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Updated: March 14th, 2011 10:11pm
Mackey: The unofficial Twins bullpen power rankings, version 2.0

Mackey: The unofficial Twins bullpen power rankings, version 2.0

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by Phil Mackey

FORT MYERS, Fla. -- With just under three weeks remaining until the start of the regular season, the Minnesota Twins are still searching for firm answers when it comes to filling out what will likely be three open bullpen slots.

After four weeks of workouts and two weeks of exhibition games, there might even be more questions floating around at Hammond Stadium than answers.

In fairness to all involved, pitchers are not yet looking at scouting reports. Instead, they are mostly focusing on fine-tuning mechanics and certain pitches. Combine this with the small sample size and stat lines should be taken with a massive grain of salt.

But when it comes to sorting through the masses and making decisions -- the Twins had 29 pitchers when camp began -- the club is "probably not as close as we would like to be," assistant general manager Rob Antony said in an interview with 1500 ESPN over the weekend.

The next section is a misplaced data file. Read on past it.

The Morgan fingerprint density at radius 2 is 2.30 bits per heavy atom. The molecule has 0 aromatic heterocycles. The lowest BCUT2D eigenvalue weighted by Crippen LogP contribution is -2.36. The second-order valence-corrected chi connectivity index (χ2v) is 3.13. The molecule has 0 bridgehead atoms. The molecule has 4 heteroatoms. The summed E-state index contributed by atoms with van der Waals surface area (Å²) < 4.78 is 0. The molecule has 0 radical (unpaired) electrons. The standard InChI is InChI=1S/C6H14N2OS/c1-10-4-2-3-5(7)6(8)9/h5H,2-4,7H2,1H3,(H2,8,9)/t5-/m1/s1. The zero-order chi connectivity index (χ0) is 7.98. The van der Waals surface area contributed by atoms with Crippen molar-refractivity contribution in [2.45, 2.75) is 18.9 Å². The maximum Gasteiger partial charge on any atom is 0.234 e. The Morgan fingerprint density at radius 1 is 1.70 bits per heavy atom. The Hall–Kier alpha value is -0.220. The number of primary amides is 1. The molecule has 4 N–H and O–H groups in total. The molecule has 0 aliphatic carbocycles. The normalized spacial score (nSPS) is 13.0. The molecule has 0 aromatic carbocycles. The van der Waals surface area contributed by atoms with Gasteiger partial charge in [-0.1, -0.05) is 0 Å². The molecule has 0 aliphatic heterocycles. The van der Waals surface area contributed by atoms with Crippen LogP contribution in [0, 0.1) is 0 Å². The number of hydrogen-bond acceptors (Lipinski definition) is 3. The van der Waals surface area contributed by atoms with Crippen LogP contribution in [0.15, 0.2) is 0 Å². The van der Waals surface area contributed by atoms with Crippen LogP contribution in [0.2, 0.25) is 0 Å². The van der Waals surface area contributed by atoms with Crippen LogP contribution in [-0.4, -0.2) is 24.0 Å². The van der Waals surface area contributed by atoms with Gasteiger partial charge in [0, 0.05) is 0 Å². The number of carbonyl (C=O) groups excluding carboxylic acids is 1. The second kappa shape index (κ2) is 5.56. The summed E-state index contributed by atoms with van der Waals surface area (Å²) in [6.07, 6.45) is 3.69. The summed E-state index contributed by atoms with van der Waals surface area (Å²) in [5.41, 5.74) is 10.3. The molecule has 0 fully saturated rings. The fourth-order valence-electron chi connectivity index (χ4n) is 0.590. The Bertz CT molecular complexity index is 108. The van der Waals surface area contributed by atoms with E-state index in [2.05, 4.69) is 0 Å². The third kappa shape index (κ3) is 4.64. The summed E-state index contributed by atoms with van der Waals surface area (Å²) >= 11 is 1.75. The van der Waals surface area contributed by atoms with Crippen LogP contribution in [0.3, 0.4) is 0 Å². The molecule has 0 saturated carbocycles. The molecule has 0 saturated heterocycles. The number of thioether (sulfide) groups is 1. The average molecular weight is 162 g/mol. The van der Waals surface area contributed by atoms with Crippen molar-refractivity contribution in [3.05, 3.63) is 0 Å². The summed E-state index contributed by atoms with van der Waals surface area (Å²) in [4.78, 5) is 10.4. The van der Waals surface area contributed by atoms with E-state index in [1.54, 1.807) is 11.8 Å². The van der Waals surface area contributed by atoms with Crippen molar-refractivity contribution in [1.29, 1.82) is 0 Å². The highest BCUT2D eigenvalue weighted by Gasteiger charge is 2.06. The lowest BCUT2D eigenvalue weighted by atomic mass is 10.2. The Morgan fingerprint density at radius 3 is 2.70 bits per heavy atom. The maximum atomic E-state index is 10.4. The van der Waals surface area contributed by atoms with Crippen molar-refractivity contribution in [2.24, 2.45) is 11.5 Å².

"I think everybody's had some struggles at one point or another."

Manager Ron Gardenhire added, "Every time I write it out I have nightmares," referring to his daily pitching lineup. "A lot of names. A lot of names still in line for not very many spots.

"Yeah, way too early (to judge)."

The plan heading into spring training was to throw as many arms as possible into a competition and hope a handful of pitchers prevailed, making decisions difficult on the front office and field staff.

It hasn't quite worked out that way yet.

"We also need to find out if we have all the right names here in camp, or if we need to do something else," Antony added. "Over the next week or two, now we start to get to the point where teams are making cuts, and pitchers are going to come in and they're not facing minor-league guys. They're going to face major leaguers, and that's where things start to separate and pitchers start making decisions for us.

"We came in with a lot of names and a lot of options, and we were waiting to see who stepped up, and some guys have not stepped up. Other guys have been disappointing."

With that said, here are the unofficial bullpen power rankings:

The locks